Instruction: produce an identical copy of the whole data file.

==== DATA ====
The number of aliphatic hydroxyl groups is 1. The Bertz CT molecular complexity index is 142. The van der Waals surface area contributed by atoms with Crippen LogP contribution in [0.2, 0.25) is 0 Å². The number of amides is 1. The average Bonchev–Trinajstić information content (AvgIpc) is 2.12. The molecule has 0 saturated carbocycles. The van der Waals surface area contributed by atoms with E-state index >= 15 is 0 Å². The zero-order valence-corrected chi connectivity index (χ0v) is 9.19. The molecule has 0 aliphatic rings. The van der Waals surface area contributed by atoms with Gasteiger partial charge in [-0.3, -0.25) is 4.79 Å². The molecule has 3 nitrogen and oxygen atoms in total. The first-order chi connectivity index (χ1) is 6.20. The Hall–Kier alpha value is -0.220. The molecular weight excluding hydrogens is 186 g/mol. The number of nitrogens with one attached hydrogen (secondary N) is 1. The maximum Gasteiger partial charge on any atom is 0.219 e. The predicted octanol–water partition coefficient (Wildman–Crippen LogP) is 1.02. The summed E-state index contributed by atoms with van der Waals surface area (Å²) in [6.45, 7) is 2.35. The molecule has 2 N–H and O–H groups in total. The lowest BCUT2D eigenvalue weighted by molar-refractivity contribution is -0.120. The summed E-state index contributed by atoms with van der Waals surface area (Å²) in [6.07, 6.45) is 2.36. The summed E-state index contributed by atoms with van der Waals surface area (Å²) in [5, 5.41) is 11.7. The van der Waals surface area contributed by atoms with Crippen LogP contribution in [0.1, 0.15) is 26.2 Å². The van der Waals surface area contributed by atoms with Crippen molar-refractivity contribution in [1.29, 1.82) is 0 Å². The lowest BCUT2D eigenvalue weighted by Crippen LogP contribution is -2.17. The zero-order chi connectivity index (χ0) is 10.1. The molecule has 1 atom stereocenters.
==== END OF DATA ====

The number of aliphatic hydroxyl groups is 1. The Bertz CT molecular complexity index is 142. The van der Waals surface area contributed by atoms with Crippen LogP contribution in [0.2, 0.25) is 0 Å². The number of amides is 1. The average Bonchev–Trinajstić information content (AvgIpc) is 2.12. The molecule has 0 saturated carbocycles. The van der Waals surface area contributed by atoms with E-state index >= 15 is 0 Å². The zero-order valence-corrected chi connectivity index (χ0v) is 9.19. The molecule has 0 aliphatic rings. The van der Waals surface area contributed by atoms with Gasteiger partial charge in [-0.3, -0.25) is 4.79 Å². The molecule has 3 nitrogen and oxygen atoms in total. The first-order chi connectivity index (χ1) is 6.20. The Hall–Kier alpha value is -0.220. The molecular weight excluding hydrogens is 186 g/mol. The number of nitrogens with one attached hydrogen (secondary N) is 1. The maximum Gasteiger partial charge on any atom is 0.219 e. The predicted octanol–water partition coefficient (Wildman–Crippen LogP) is 1.02. The summed E-state index contributed by atoms with van der Waals surface area (Å²) in [6.45, 7) is 2.35. The molecule has 2 N–H and O–H groups in total. The lowest BCUT2D eigenvalue weighted by molar-refractivity contribution is -0.120. The summed E-state index contributed by atoms with van der Waals surface area (Å²) in [6.07, 6.45) is 2.36. The summed E-state index contributed by atoms with van der Waals surface area (Å²) in [5, 5.41) is 11.7. The van der Waals surface area contributed by atoms with Crippen LogP contribution in [0.1, 0.15) is 26.2 Å². The van der Waals surface area contributed by atoms with Crippen molar-refractivity contribution in [1.29, 1.82) is 0 Å². The lowest BCUT2D eigenvalue weighted by Crippen LogP contribution is -2.17. The zero-order chi connectivity index (χ0) is 10.1. The molecule has 1 atom stereocenters.